At Pileiro Heating and Cooling, our goal is to be your trusted HVAC contractor for every need, whether you’ve had an emergency breakdown in the middle of the night or you need recommendations on the most energy-efficient equipment for your home.
We’re also proud to use our expertise to help our customers troubleshoot some issues they may encounter over the lifespan of their central air conditioning system. Read on to learn more about how to diagnose air conditioning problems, so you can become a more informed property owner.
There are a number of issues that commonly arise with central air conditioning systems. We’d listed them in the easy-to-read table below. If you’re after a full breakdown though, you can continue to read this whole article.
|AC Won’t Turn On||
|AC Isn’t Cooling||
|Poor Air Circulation||
|AC Isn’t Dehumidifying (Oversized Unit)||A unit that is too large for your home will cool the air in rapid cycles, which doesn’t allow time to remove moisture.||
|AC Isn’t Dehumidifying (Correctly Sized Unit)||
If your air conditioner fails to come on, it can be frustrating, especially during the hottest part of the summer. Air conditioners are complex machines with many moving parts, so it stands to reason several things can go wrong — especially with an older or poorly maintained system. What can you do if your AC won’t turn on?
You rely on your AC to keep you comfortable when it’s hot outside. But what if your air conditioner is running, but not providing cooled air?
Is the airflow in your home uneven from one room to the next? Perhaps poor circulation is the problem. There are a few straightforward reasons this can happen, including the following.
If your central AC is running, but you still feel sticky and sweaty, your AC unit may be cooling your home too quickly because it’s too large. You may think bigger is always better, but when it comes to your home comfort, that isn’t true.
It takes time to dehumidify the air and remove enough moisture for you to be comfortable. However, an oversized unit will have much shorter cycles than a unit that is the correct size for your home, allowing water to be carried back into the air. Aside from high humidity issues, an oversized unit also costs you more in energy and maintenance expenses, and will probably have a shorter lifespan than a properly sized system.
The primary solution for an oversized system is to work with a qualified HVAC contractor to purchase a new, smaller-capacity unit that provides more efficient cooling and dehumidifying. However, if you haven’t budgeted for a replacement AC, ask your AC technician about the benefits of a whole-house dehumidifier.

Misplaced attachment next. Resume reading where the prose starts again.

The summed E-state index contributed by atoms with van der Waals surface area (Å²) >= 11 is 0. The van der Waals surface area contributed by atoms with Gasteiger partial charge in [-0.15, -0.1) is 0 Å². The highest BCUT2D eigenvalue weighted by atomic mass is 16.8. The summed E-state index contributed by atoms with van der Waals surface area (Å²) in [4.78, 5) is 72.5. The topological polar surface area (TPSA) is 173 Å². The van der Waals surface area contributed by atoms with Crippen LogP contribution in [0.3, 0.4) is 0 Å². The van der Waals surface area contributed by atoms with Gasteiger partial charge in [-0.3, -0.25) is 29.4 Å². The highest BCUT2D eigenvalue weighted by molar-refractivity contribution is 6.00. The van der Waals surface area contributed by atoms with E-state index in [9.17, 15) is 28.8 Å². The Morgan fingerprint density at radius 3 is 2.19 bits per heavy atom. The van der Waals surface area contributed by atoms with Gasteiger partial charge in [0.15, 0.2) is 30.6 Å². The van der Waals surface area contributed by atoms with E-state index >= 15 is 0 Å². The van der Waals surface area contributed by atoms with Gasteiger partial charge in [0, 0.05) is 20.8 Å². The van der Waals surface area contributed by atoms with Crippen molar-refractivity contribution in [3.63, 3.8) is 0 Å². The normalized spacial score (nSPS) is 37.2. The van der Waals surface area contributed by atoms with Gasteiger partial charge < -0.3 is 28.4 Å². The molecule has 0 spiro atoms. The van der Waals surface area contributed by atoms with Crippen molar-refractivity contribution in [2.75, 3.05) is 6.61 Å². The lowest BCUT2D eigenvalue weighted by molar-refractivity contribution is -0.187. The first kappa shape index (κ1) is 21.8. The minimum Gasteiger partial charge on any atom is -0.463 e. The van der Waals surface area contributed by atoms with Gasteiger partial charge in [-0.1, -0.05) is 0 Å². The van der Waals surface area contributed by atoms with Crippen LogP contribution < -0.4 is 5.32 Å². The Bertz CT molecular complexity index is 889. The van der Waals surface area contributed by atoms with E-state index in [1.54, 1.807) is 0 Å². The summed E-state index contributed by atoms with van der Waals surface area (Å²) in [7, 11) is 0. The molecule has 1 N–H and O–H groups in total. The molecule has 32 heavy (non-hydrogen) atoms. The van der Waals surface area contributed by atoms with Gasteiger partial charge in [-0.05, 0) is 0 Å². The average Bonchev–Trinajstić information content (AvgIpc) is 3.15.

What happens if you own a properly sized AC and you’re still experiencing excess humidity in the air? There are a few things you can check on.
Rather than calling in the experts right away, there are some key areas that you can troubleshoot yourself. You might to discover an easy-to-fix problem, or at least you will be able to zero-in on what’s causing your AC issues. Below, we discuss the various parts of the air conditioning system that you can inspect on your own.
The air filter is one of the most common culprits associated with AC troubleshooting. If you’re experiencing issues such as low airflow or an air conditioner that doesn’t run efficiently, your air filter should be at the top of your DIY home maintenance checklist. Check your AC’s instruction manual for the manufacturer’s recommendations on how often to change your filter. Some may suggest replacing filters as often as once a month, while others might say to do so every three months. Either way, put a reminder on your calendar to ensure a properly functioning air conditioner.
Before calling a cooling expert to inspect an apparently faulty air conditioner, check your thermostat first. It’s easy to assume the worst-case scenario when it comes to your AC, but a straightforward thermostat adjustment could be all you need to get your home cool and comfortable again. If your AC isn’t running properly, make sure you have your thermostat set to “auto” and “cool.” If the thermostat’s display isn’t lit, double-check the batteries or the circuit breaker to ensure it’s getting power. Call a HVAC tech if you’ve done these basic steps and you still aren’t sure you’ve resolved the problem.
A circuit breaker is a safety feature that can protect your home’s appliances by turning off the electricity when it detects a sudden power surge. If your AC won’t come on, it might be due to a tripped circuit breaker. Here’s what you can try.
Ideally, everything will work normally after these steps. However, if the breaker immediately trips again, or the AC won’t come back on, contact the pros at Pileiro for diagnosis and repair.
Outdoor AC units from today’s top manufacturers undergo rigorous testing to ensure they can withstand extreme weather conditions. However, you can still take some proactive steps to protect your outdoor unit against damage.
Cleaning your air vents is another DIY task you should have on your to-do list if you’re concerned about the air quality in your home. Here’s how.
If you’re searching for reliable AC service, repair and installation in the South Jersey area, the team at Pileiro Heating and Cooling wants to be the first and only call you make. We are well-versed in all the major makes and models of air conditioners, including Trane and Mitsubishi, and we are proud to maintain a membership with the Air Conditioning Contractors of America — the nation’s leading trade organization for the heating and cooling industry. If you live in Cape May or Atlantic counties and need expert, 24/7/365 help with your AC, we want to hear from you.